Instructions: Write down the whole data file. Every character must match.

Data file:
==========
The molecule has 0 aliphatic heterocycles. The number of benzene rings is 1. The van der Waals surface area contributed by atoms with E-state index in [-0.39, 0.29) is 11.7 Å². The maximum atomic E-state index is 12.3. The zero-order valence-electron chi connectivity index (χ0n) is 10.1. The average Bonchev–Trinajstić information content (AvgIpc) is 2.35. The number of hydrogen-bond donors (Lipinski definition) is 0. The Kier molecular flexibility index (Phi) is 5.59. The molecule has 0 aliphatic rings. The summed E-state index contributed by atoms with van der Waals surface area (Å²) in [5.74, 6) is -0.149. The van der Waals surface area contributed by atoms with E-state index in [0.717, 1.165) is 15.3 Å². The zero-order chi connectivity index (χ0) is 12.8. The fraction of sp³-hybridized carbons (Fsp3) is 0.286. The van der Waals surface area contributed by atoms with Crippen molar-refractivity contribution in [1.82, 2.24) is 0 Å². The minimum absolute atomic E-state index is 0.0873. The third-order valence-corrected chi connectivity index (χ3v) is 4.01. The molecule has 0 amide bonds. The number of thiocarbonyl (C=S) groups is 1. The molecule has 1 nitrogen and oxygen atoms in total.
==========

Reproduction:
The molecule has 0 aliphatic heterocycles. The number of benzene rings is 1. The van der Waals surface area contributed by atoms with E-state index in [-0.39, 0.29) is 11.7 Å². The maximum atomic E-state index is 12.3. The zero-order valence-electron chi connectivity index (χ0n) is 10.1. The average Bonchev–Trinajstić information content (AvgIpc) is 2.35. The number of hydrogen-bond donors (Lipinski definition) is 0. The Kier molecular flexibility index (Phi) is 5.59. The molecule has 0 aliphatic rings. The summed E-state index contributed by atoms with van der Waals surface area (Å²) in [5.74, 6) is -0.149. The van der Waals surface area contributed by atoms with E-state index in [0.717, 1.165) is 15.3 Å². The zero-order chi connectivity index (χ0) is 12.8. The fraction of sp³-hybridized carbons (Fsp3) is 0.286. The van der Waals surface area contributed by atoms with Crippen molar-refractivity contribution in [1.82, 2.24) is 0 Å². The minimum absolute atomic E-state index is 0.0873. The third-order valence-corrected chi connectivity index (χ3v) is 4.01. The molecule has 0 amide bonds. The number of thiocarbonyl (C=S) groups is 1. The molecule has 1 nitrogen and oxygen atoms in total.